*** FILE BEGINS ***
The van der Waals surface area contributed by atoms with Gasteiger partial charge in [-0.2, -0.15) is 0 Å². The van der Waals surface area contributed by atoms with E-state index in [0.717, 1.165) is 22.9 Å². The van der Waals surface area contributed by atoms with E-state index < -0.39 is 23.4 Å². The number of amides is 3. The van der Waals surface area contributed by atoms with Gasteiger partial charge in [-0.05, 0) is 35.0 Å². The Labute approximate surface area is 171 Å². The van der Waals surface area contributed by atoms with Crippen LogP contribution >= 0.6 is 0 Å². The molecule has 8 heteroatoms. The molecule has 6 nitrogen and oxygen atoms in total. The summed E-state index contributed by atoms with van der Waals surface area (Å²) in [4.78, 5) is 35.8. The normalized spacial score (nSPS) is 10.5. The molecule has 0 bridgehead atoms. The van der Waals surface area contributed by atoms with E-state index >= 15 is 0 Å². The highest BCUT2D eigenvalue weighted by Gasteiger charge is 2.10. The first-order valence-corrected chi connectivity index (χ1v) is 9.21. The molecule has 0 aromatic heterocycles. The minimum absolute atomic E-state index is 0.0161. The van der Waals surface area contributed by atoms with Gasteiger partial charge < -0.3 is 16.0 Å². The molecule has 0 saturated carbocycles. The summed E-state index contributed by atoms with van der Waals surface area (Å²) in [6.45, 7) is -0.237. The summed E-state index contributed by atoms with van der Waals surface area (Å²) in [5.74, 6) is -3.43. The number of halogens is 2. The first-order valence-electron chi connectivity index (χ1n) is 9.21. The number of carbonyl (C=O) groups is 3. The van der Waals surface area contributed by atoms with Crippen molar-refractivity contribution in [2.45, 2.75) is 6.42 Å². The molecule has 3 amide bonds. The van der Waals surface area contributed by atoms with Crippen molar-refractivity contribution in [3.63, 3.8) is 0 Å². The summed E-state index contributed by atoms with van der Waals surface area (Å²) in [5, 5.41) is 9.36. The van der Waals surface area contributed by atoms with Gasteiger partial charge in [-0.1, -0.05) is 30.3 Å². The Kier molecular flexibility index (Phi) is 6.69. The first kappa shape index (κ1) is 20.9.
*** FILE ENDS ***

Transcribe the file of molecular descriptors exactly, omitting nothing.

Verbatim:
The van der Waals surface area contributed by atoms with Gasteiger partial charge in [-0.2, -0.15) is 0 Å². The van der Waals surface area contributed by atoms with E-state index in [0.717, 1.165) is 22.9 Å². The van der Waals surface area contributed by atoms with E-state index < -0.39 is 23.4 Å². The number of amides is 3. The van der Waals surface area contributed by atoms with Gasteiger partial charge in [-0.05, 0) is 35.0 Å². The Labute approximate surface area is 171 Å². The van der Waals surface area contributed by atoms with Crippen LogP contribution >= 0.6 is 0 Å². The molecule has 8 heteroatoms. The molecule has 6 nitrogen and oxygen atoms in total. The summed E-state index contributed by atoms with van der Waals surface area (Å²) in [4.78, 5) is 35.8. The normalized spacial score (nSPS) is 10.5. The molecule has 0 bridgehead atoms. The van der Waals surface area contributed by atoms with E-state index >= 15 is 0 Å². The highest BCUT2D eigenvalue weighted by Gasteiger charge is 2.10. The first-order valence-corrected chi connectivity index (χ1v) is 9.21. The molecule has 0 aromatic heterocycles. The minimum absolute atomic E-state index is 0.0161. The van der Waals surface area contributed by atoms with Gasteiger partial charge < -0.3 is 16.0 Å². The molecule has 0 saturated carbocycles. The summed E-state index contributed by atoms with van der Waals surface area (Å²) in [6.45, 7) is -0.237. The summed E-state index contributed by atoms with van der Waals surface area (Å²) in [5.74, 6) is -3.43. The number of halogens is 2. The first-order valence-electron chi connectivity index (χ1n) is 9.21. The number of carbonyl (C=O) groups is 3. The van der Waals surface area contributed by atoms with Crippen molar-refractivity contribution in [2.45, 2.75) is 6.42 Å². The molecule has 3 amide bonds. The van der Waals surface area contributed by atoms with Crippen molar-refractivity contribution in [3.63, 3.8) is 0 Å². The summed E-state index contributed by atoms with van der Waals surface area (Å²) in [5, 5.41) is 9.36. The van der Waals surface area contributed by atoms with Gasteiger partial charge in [-0.1, -0.05) is 30.3 Å². The Kier molecular flexibility index (Phi) is 6.69. The first kappa shape index (κ1) is 20.9.